Later the next day he had a minor altercation with the landlord who brought reports of Griffin tormenting a cat in the night. The landlord wanted to know what Griffin was doing in the room and what all the paraphernalia was for. The two argued and Griffin shoved the landlord out of the room. Griffin knew he would have to act quickly, so he made arrangements to have his belongings stored, then he drank some of his own potion. In the evening the landlord returned with an ejection notice, but was too terrified at the stone white face of Griffin to serve it. In spite of extreme illness and pain, Griffin finished his treatment and watched himself gradually disappear.
In the morning, the landlord, his stepsons and the elderly neighbor lady who had complained about the cat enter Griffin’s apartment and are astonished to see no one. A day later, afraid, lest his equipment reveal too much information, Griffin smashes the items and sets fire to the house. Believing that he has covered his tracks with impunity, he begins to imagine all sorts of “wild and wonderful” things he will be able to do under the cover of invisibility.
CHAPTER 21. In Oxford Street
Griffin continues to explain his experiences with invisibility. He soon discovered that being invisible had as many drawbacks as advantages. People ran into him and stepped on him. He had to be continually on guard as to the movements and positions of others in order to avoid accidental contact. To make matters worse, although people could not see him, dogs could detect him with their keen sense of smell. As he had to remain naked, he was soon uncomfortable. Also, he could not eat, as food was visible until it was fully assimilated into his system.
At one point, he had run up the steps of a house in order to avoid a unit of a marching Salvation Army band. While he waited, two youngsters spotted the prints of his bare feet in the mud. Soon a crowd of people had gathered to look at the “ghost prints.” He leapt over the railing and ran through a bunch of back roads to avoid the press. Fortunately for him, his escape at that time was aided with the distraction created by conflagration engulfing his former dwelling.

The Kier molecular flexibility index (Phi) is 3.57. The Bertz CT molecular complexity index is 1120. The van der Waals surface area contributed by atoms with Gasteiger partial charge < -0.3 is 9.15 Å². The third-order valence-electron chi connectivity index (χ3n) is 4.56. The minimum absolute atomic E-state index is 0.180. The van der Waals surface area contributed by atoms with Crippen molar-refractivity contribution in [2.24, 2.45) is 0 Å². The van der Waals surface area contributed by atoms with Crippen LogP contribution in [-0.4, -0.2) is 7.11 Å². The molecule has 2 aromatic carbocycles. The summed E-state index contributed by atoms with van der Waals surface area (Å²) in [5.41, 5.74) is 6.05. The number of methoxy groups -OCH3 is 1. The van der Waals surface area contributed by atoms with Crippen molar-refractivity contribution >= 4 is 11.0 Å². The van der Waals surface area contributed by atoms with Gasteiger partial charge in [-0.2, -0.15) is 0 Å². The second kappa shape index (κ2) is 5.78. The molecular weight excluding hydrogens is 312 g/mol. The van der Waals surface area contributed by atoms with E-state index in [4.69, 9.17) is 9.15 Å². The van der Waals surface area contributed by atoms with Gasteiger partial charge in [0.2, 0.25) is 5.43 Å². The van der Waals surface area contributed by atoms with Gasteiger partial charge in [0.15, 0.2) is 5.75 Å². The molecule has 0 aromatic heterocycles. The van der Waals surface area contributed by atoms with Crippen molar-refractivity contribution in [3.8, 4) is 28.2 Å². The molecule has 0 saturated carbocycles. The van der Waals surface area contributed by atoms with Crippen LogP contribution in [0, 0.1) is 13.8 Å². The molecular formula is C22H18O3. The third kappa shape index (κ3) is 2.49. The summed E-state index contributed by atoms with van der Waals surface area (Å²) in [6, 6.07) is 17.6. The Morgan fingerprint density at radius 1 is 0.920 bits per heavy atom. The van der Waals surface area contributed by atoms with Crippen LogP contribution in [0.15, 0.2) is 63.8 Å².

CHAPTER 22. In the Emporium
Griffin explains his first attempts to get clothing and render his situation more tolerable. He had gone into the Omniums, a large apartment type store where one could buy everything from groceries to clothing. He made his way to an area of bedsteads and mattresses, hoping that once the store closed for the night, he would be able to sleep on the mattresses and steal some clothes with which to mask his condition.
In the night he procured a complete set of clothes for himself, helped himself to food in a refreshment department, and then slept in a pile of down quilts. He failed to awaken before the morning crew had entered, however, and was unable to escape as long as they could see him. Thus he was forced to shed the clothing and run, naked, back out into the cold.
CHAPTER 23. In Drury Lane
Griffin’s peril increased daily. He had no clothes or shelter and dared not eat. Also, he soon realized that walking through the streets of London was going to result in an accumulation of dirt on his skin- which would make him visible in a grotesque way.